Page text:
Lives of the fellows

Edward Archer

b.1717 d.28 March 1789
MD Leyden(1746) LRCP(1752)

Edward Archer, M.D., was born in Southwark, and studied his profession first in Edinburgh, and afterwards at Leyden, where he proceeded doctor of medicine 26th August, 1746 (D.M.I. de Rheumatismo, 4to.). He was elected physician to the Small-pox hospital in 1747; and was admitted a Licentiate of the College of Physicians 30th September, 1752. The great object of Dr. Archer’s life was the improvement of the practice in small-pox, and the advancement of inoculation. He was a humane, judicious, and learned physician; and to the study of medicine he added that of polite literature, which he patronised in most of its branches. He was an accomplished classical scholar and left behind him a valuable and well-chosen library. Possessing a fortune adequate to his views in life, and being fond of retirement and study, he was never solicitous about the emoluments of his profession, and for some years before his death altogether declined private practice. His health at length giving way, and symptoms of hydrothorax manifesting themselves, he expressed a wish to be removed to the Small-pox hospital, that he might die in an institution whose welfare he had so much at heart, and with which he had been so long and so honourably associated. Rooms were forthwith prepared for his reception, and he died there on the 28th March, 1789, in the seventy-second year of his age. His remains were interred in a vault belonging to his family at Woodford in Essex. The funeral, which took place on the 4th April, was attended by the treasurer, house committee, and several governors of the Small-pox hospital, who were anxious to testify their regard for one who had served the institution so long and so well. To the hospital, which owes so much to his incessant and benevolent exertions during the long period of forty-two years, Dr. Archer by his will bequeathed 500l. In the board room of the hospital is an excellent whole-length portrait of Dr. Archer, by Pine, done in the year 1782, at the expense of the thirteen governors who at that time composed the house committee. To each of those gentlemen who should be alive at the time of his decease, the doctor bequeathed the amount of their subscription on that occasion.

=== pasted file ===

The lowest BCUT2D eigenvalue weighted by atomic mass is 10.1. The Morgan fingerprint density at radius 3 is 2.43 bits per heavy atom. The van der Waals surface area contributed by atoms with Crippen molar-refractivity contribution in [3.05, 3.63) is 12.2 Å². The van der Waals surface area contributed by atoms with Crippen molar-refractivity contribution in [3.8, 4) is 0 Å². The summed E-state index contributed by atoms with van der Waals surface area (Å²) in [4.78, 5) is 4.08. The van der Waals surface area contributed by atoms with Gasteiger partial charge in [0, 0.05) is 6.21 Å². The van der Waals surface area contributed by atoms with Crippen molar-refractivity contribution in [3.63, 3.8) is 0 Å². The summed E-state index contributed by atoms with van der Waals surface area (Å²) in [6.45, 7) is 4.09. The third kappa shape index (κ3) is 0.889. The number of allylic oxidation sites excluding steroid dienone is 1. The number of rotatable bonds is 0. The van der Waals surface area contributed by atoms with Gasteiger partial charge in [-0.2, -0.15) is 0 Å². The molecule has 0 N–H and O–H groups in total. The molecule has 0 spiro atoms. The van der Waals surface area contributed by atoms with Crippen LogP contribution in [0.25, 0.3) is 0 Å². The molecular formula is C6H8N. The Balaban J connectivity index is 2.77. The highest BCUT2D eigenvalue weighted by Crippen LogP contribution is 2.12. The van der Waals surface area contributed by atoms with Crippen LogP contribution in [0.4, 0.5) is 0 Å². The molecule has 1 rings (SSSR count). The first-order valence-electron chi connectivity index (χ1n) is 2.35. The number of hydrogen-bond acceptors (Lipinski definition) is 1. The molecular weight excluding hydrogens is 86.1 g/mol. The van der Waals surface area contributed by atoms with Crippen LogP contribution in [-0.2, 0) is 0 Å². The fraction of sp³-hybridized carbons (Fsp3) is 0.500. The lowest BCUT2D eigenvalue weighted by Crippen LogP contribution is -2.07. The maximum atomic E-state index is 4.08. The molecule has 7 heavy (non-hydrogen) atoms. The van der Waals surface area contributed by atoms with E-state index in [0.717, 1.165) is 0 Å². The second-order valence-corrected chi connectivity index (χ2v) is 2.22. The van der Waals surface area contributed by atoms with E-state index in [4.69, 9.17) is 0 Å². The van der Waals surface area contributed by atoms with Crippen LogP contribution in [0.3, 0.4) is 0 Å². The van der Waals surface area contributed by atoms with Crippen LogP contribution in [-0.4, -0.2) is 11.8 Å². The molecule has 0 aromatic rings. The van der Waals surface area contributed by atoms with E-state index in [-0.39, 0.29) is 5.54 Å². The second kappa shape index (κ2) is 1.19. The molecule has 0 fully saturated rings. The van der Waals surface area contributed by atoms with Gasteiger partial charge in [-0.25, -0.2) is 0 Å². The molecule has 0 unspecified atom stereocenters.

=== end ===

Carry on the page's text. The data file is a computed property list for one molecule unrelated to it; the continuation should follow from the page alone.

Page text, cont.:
William Munk

(Volume II, page 182)

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